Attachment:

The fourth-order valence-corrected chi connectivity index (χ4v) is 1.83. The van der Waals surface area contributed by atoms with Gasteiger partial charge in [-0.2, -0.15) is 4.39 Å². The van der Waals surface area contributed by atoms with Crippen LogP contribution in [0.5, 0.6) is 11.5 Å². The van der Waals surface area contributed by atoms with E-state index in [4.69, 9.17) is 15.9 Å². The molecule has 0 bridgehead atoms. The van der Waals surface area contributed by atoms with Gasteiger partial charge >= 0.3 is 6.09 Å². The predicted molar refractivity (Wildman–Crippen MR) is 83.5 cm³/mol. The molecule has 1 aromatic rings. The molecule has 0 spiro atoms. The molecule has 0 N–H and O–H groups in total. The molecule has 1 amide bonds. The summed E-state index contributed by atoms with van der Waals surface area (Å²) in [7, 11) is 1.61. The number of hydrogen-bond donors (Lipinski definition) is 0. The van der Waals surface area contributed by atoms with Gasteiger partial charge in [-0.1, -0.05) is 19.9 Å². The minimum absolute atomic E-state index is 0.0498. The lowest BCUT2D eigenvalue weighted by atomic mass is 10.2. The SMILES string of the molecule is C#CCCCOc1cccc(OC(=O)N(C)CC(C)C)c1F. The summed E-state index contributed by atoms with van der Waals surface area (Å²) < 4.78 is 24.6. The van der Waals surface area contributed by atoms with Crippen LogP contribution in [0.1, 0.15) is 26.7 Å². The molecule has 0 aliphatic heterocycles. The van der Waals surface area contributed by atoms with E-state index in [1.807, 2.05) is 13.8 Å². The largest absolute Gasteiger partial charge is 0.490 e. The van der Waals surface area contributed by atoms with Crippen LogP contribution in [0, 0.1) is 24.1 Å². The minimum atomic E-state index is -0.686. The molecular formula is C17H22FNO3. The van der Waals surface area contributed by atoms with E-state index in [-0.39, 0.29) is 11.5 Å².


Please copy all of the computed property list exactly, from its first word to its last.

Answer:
The fourth-order valence-corrected chi connectivity index (χ4v) is 1.83. The van der Waals surface area contributed by atoms with Gasteiger partial charge in [-0.2, -0.15) is 4.39 Å². The van der Waals surface area contributed by atoms with Crippen LogP contribution in [0.5, 0.6) is 11.5 Å². The van der Waals surface area contributed by atoms with E-state index in [4.69, 9.17) is 15.9 Å². The molecule has 0 bridgehead atoms. The van der Waals surface area contributed by atoms with Gasteiger partial charge >= 0.3 is 6.09 Å². The predicted molar refractivity (Wildman–Crippen MR) is 83.5 cm³/mol. The molecule has 1 aromatic rings. The molecule has 0 spiro atoms. The molecule has 0 N–H and O–H groups in total. The molecule has 1 amide bonds. The summed E-state index contributed by atoms with van der Waals surface area (Å²) in [7, 11) is 1.61. The number of hydrogen-bond donors (Lipinski definition) is 0. The van der Waals surface area contributed by atoms with Gasteiger partial charge in [-0.1, -0.05) is 19.9 Å². The minimum absolute atomic E-state index is 0.0498. The lowest BCUT2D eigenvalue weighted by atomic mass is 10.2. The SMILES string of the molecule is C#CCCCOc1cccc(OC(=O)N(C)CC(C)C)c1F. The summed E-state index contributed by atoms with van der Waals surface area (Å²) < 4.78 is 24.6. The van der Waals surface area contributed by atoms with Crippen LogP contribution in [0.1, 0.15) is 26.7 Å². The molecule has 0 aliphatic heterocycles. The van der Waals surface area contributed by atoms with E-state index in [1.807, 2.05) is 13.8 Å². The largest absolute Gasteiger partial charge is 0.490 e. The van der Waals surface area contributed by atoms with Crippen LogP contribution in [0, 0.1) is 24.1 Å². The minimum atomic E-state index is -0.686. The molecular formula is C17H22FNO3. The van der Waals surface area contributed by atoms with E-state index in [-0.39, 0.29) is 11.5 Å².